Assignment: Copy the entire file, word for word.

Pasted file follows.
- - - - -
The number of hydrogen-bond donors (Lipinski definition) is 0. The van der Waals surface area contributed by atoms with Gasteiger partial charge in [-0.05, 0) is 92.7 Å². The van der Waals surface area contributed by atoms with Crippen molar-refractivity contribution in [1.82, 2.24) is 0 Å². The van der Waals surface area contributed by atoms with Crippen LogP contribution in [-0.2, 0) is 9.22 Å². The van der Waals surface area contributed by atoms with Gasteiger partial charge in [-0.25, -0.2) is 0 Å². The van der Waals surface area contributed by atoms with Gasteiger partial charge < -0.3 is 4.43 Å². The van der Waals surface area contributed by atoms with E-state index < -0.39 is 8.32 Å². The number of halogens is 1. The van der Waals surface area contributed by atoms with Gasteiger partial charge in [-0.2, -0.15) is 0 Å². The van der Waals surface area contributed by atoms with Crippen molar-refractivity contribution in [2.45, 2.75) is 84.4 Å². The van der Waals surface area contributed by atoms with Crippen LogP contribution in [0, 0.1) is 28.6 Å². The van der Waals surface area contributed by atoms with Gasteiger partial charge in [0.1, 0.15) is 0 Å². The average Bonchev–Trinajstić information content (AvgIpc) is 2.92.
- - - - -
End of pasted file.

The number of hydrogen-bond donors (Lipinski definition) is 0. The van der Waals surface area contributed by atoms with Gasteiger partial charge in [-0.05, 0) is 92.7 Å². The van der Waals surface area contributed by atoms with Crippen molar-refractivity contribution in [1.82, 2.24) is 0 Å². The van der Waals surface area contributed by atoms with Crippen LogP contribution in [-0.2, 0) is 9.22 Å². The van der Waals surface area contributed by atoms with Gasteiger partial charge in [-0.25, -0.2) is 0 Å². The van der Waals surface area contributed by atoms with Gasteiger partial charge < -0.3 is 4.43 Å². The van der Waals surface area contributed by atoms with E-state index < -0.39 is 8.32 Å². The number of halogens is 1. The van der Waals surface area contributed by atoms with Gasteiger partial charge in [-0.2, -0.15) is 0 Å². The van der Waals surface area contributed by atoms with Crippen molar-refractivity contribution in [2.45, 2.75) is 84.4 Å². The van der Waals surface area contributed by atoms with Crippen LogP contribution in [0, 0.1) is 28.6 Å². The van der Waals surface area contributed by atoms with Gasteiger partial charge in [0.1, 0.15) is 0 Å². The average Bonchev–Trinajstić information content (AvgIpc) is 2.92.